- Agronomic: peas (field, cowpeas)
- Animal Production: genetics
- Crop Production: cover crops, crop improvement and selection, crop rotation, plant breeding and genetics
- Soil Management: soil microbiology, soil quality/health
Since the dawn of agriculture, farmers have utilized crop rotations as a method to maintain and improve soil fertility. Legume cover crops are widely used in rotations due to their ability to fix nitrogen, reduce pathogens, decrease soil erosion, and promote soil microbial diversity, all of which increase subsequent crop yields. Despite benefiting conventional and organic farmers, a single cover crop cannot achieve all desired cover cropping goals (fixing nitrogen, weed and pathogen suppression, promotion of microbial communities, etc.). Thus, farmers use multiple legume and non-legume cover crops to fulfill their goals; however, managing multiple cover crops can be time and labor intensive, resulting in lower farm profitability. The inefficiency of a single cover crop to achieve a vast set of goals is in part due to an insufficient amount of breeding effort to improve legume cover crops’ rotational value (how well the crop benefits a subsequently grown crop). Therefore, the purpose of this study is to assess the variation of traits — nitrogen fixation, organic matter deposition, microbiome assembly, etc. — associated with cover cropping goals within field pea, a popular cover crop and rotational legume. The data gathered from this experiment will lay the groundwork for improving the rotational value of legume cover crops, which in turn, will benefit farmers with efficient cover crops that will increase yields at lowered costs while simultaneously promoting sustainable agriculture.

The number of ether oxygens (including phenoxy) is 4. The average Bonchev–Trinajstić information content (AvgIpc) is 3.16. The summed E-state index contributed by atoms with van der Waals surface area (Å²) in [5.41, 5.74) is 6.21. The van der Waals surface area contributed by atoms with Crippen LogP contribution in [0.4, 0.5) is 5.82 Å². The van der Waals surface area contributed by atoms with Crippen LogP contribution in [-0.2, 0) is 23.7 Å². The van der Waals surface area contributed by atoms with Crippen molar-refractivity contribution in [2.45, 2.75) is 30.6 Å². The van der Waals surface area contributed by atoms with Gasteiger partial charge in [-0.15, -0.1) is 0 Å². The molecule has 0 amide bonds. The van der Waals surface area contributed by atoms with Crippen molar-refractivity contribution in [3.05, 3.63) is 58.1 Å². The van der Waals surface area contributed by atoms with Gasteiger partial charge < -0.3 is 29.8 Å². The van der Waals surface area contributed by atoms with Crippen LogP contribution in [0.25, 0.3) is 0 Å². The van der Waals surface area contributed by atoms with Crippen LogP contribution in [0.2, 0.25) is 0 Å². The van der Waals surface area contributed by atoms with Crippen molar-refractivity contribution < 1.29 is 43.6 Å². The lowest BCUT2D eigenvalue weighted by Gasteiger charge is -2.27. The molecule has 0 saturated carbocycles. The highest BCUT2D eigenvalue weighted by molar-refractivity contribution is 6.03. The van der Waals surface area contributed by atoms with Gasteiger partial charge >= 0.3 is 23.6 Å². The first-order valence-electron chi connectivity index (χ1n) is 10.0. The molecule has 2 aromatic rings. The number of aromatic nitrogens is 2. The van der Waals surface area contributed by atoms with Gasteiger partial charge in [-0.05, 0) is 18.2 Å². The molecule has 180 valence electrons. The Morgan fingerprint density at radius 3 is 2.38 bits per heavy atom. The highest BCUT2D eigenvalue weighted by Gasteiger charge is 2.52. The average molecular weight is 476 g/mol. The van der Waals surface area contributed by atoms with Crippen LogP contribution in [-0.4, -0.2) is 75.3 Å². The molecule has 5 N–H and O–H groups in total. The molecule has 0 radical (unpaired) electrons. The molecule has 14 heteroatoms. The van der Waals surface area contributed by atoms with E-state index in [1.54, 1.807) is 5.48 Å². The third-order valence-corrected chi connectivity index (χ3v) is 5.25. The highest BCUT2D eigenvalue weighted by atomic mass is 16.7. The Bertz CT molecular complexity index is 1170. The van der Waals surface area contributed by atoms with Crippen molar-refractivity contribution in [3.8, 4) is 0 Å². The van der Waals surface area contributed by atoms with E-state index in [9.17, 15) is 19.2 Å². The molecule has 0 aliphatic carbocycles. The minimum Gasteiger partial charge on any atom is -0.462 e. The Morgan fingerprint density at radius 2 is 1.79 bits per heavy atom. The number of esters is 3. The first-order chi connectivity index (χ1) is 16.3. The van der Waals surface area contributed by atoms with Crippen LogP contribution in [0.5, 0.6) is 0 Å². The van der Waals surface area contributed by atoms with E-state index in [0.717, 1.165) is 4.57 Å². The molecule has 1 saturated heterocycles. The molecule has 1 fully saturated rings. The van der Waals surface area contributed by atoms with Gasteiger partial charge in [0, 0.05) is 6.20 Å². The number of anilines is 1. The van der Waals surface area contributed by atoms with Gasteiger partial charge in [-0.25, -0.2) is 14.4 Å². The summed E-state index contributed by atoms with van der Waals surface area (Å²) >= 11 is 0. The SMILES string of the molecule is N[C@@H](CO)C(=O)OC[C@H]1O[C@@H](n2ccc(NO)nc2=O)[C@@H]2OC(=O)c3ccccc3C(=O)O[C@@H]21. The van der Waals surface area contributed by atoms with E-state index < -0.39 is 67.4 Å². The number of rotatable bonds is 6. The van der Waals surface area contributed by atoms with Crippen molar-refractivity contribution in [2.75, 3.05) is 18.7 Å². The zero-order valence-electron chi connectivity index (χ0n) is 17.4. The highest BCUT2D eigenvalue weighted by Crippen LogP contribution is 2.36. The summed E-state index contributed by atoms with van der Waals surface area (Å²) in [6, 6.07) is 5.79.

Project objectives from proposal:
The current proposal aims to benefit farmers by improving the rotational value of field pea, a legume cover crop. Therefore, this proposal has three major objectives:
1. Determine the extent of variation of beneficial crop rotational traits (e.g. nitrogen fixation, nutrient mobilization, organic matter deposition) within multiple field pea accessions.
2. Characterize the effect of field pea rotational trait variation on a subsequently grown crop under Northeastern U.S. conditions.
3 Characterize the variability and functional activity of the shifted microbiome communities in the soil/rhizosphere between field pea accessions.